Christians and the Qur'an
One stipulation which I don't believe Levy-Rubin dealt with, however, is "We shall neither learn the Qur'an nor teach it to our children." (EBL is down for maintenance, so I can't check for sure.) This clause was, however, the focus of a chapter in the outstanding edited volume The Place to Go: Contexts of Learning in Baghdad 750-1000 C.E. The stipulation mentioned seems peculiar for a missionary religion and has often been taken as simply another way of marking boundaries between the ruling class and others. In this chapter, however, Clare Wilde argues instead that it arose from a concern with properly reverential approaches to Islam's sacred text, as well as the fact Christians often used the Qur'an to argue on behalf of their own religion.
The latter, of course, involved accepted the Qur'an as a divinely revealed text, but highlighting ways in which it could be read and confirming Christianity. Christian exposure to the Qur'an owed something to its use as a tool in learning Arabic, which by the ninth century had become the lingua franca of the imperial elite. Much as Muslims found support of Islam in the Bible, Christians looked at Qur'an 4:171, which refers to Jesus as the word and spirit of God, as indicating his divine status, especially in the context of the Muslim theological disputes over the nature of the Qur'an as God's word. The mysterious letters which begin some suras were also interpreted as supporting Christianity. Sura two, which begins a-l-m, was seen as referring to the Messiah, "al-masih."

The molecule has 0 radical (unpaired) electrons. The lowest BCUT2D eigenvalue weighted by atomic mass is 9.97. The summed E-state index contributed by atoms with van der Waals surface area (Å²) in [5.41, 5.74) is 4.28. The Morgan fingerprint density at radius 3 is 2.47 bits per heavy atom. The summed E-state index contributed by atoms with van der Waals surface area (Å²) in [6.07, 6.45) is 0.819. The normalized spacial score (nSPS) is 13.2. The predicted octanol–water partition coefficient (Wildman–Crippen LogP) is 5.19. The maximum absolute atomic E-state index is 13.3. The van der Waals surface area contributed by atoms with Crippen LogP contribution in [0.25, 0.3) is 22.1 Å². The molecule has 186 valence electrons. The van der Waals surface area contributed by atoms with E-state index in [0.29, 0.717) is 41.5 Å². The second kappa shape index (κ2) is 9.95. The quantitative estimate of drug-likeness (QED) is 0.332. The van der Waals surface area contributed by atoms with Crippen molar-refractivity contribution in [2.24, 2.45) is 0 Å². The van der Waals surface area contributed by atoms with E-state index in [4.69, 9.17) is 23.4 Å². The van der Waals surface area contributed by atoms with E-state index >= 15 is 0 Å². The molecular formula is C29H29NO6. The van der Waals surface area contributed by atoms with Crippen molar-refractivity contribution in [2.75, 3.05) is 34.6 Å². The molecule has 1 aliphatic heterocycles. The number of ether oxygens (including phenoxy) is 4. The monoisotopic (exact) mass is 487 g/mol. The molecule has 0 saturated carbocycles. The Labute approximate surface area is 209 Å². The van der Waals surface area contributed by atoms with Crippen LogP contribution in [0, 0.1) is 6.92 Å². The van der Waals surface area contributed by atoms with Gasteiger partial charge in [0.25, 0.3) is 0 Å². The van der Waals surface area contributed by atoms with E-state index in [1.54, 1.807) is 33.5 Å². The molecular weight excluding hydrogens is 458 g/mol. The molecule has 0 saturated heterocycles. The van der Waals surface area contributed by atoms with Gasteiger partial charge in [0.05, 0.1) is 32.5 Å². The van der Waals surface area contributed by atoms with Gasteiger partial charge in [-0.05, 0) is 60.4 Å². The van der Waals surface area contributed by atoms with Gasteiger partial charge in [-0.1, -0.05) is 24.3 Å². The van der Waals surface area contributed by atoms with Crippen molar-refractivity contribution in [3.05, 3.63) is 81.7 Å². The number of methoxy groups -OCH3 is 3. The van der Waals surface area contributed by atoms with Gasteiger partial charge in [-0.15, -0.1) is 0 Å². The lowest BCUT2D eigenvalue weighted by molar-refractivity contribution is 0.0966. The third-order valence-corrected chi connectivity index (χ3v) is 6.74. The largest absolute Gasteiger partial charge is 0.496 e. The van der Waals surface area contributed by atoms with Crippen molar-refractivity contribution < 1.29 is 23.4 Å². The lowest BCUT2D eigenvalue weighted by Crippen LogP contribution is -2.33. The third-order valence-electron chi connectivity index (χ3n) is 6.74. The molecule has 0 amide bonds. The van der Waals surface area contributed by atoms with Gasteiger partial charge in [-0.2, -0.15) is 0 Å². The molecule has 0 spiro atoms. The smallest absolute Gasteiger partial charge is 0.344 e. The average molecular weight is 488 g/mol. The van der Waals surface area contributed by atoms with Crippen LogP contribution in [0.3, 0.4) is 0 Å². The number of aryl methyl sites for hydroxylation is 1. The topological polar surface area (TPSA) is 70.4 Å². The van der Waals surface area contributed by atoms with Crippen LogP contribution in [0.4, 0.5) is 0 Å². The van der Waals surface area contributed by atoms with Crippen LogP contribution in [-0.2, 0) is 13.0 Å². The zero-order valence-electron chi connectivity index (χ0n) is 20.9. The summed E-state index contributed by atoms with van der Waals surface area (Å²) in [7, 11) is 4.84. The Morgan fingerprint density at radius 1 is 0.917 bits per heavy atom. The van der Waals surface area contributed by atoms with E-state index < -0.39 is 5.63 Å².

Wilde also highlights a few other aspects of the Covenant of Umar's prohibition, such as whether banning non-Muslims from a key Arabic instructional text could have been designed to hinder their fluency in the educated form of the language. The point here is, though, that it is a complex document which arose in a certain time and place under certain social and cultural conditions, and we have to understand those conditions to understand the document and its intentions.